10. meznak good point…
    unfortunately, Tesla’s work is invisible to most folks.

    For example, lots of people over the last century have spent time looking at a speedometer. It’s a very important part of our lives, judging by the speeding ticket revenues. Who would have stopped to consider that it was Tesla who invented the traditional (pre-digital) speedometer? (US patent #1274816)

    The auto speedometer is based on the same principle as the original Tesla Turbine and this Tesla CD Turbine…adhesion of moving fluid to a surface.

  11. neat stuff, rick

    any thoughts of trying the tesla turbine with more “conventional” materials, like plexi or aluminum? i just ran across a similar project that used hard drive platters, too, though not to such creative ends.

  12. I have lots of thoughts. Hard to find folks to sponsor them!
    I’d drive a Tesla Turbine powered vehicle if I could afford to build it.

    Plexi is no good for discs…it will creep and shatter similar to the polycarbonate CD and DVD discs. Aluminum will fatigue crack.

    Special stainless steel has been the traditional Tesla Turbine disc material, except for Tesla who used German silver.

    I’m looking at new forms of nanocarbon for discs that are far stronger and much lighter than steel, yet can take the heat of a true turbine on fuel. (could someone please send me some??)

    The problem is that a shaft, bearings, seals and tough case are usually required. My magnetically-coupled Tesla CD Turbine has none of those things!

  13. To my understanding this doesn’t seem like a good way to power anything but an proof of concept/art car rick since it looks like all of this turbine’s power is made at extremely high RPMs, which would require high-strength materials and make a lot of noise compared to other engines.

    How about for air tools though? Air compressors are already fairly common, and if your turbine were many layers deep it might be able to put enough torque out for some air tools, though I’m not sure about the efficiency compared to normal air tool mechanisms.

  14. Hey ronnie,
    Good comments…

    I should make it clear that I consider the projects I do with the Tesla CD Turbine to be temporary. After all, it is CD’s, CD Cakebox and spindle, etc being used. I blew the top off one last week.(movie to come, hehe)

    On air pressure this turbine needs 15,000 rpm to begin to make decent torque…30,000 is a good working rpm. The turbine can be geared down for more torque at less rpm, or a high-speed alternator can be fitted.

    Unfortunately my materials (magnets, CD discs, glue) will explode at any more than 15,000 rpm. So currently the turbine needs to be run in an inefficient rpm range. It can’t get into the range of power it wants to without modification, but it does hint at the potential in a fun way.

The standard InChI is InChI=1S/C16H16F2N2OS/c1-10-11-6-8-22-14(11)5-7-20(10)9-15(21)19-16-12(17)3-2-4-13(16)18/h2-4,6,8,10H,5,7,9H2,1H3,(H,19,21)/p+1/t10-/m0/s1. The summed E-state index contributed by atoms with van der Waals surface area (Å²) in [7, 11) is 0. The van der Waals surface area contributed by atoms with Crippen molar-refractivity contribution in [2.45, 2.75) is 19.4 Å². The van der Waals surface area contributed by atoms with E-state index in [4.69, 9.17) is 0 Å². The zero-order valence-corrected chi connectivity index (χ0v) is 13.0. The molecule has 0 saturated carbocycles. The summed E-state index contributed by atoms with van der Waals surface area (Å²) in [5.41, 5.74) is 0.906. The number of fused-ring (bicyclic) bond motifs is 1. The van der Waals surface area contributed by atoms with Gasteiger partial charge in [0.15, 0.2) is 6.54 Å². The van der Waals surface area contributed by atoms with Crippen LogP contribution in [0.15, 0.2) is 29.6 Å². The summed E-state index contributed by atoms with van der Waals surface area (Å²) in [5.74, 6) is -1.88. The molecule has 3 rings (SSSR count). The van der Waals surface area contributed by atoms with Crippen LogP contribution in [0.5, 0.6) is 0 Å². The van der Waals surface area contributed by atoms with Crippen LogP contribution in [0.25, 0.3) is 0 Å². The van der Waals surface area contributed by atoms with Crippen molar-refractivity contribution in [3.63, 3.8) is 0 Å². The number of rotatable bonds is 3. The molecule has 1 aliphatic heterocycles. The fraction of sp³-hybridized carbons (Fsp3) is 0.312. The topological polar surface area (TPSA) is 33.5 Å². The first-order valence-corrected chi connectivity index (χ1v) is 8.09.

The noise really isn’t an issue. Usually, commercial Tesla turbines get quieter with speed, especially above 20,000 rpm. They run much quieter than bladed turbines.

    And they can take the abuse of dirty fuels, pressure surges, etc in commercial applications much better than bladed turbines. The Tesla Turbine is the only turbine type able to run on 100% biomass combustion products.

    “Air tools are common” about sums it up…My CD turbine would have less efficiency and can’t compete…except in fun factor!!

  15. I’ve been following Tesla’s work for a few years now and I would like to say that EVERYONE uses his devices on a daily basis. He came up with the Polyphase AC system we use as a nation to send power from a generating station(Dam’s, nuclear, coal, solar, wind, etc.) uses a transformer that he and his financial backer and inventor Westinghouse purchased from a french inventor and improved on. After the power is stepped up to a very high voltage it is transmitted along power lines and then stepped back down to useable levels. TESLA is responsible for more than anyone wants to admit. He got us the AC system and fought Edison and his DC power generation system that would require generating machines every few miles. He proved the existence of the rotating magnetic field used in pretty much all DC motors to this day. The brushless DC motor. Also did a lot of work in the fields of radar, wireless power transmission, wireless communication, flourescent lighting(He made lights that didn’t need to be plugged in!), he created his own oscillators(said to almost shake a building frame of a skyscraper in NY to the ground from repeated Harmonics), and he designed the first generator used on Niagra Falls. He has been known to say that the Tesla Turbine was his best invention. So anyway, you never hear about Tesla in School it’s always Edison… But Tesla was undoubtably the best Electrical engineer of his time.

  16. Just a little hint, don’t wear gloves and use power tools,

    if that motor catches skin, no problem… you can pull away…

    but if the motor catches the glove it will tear your hand apart…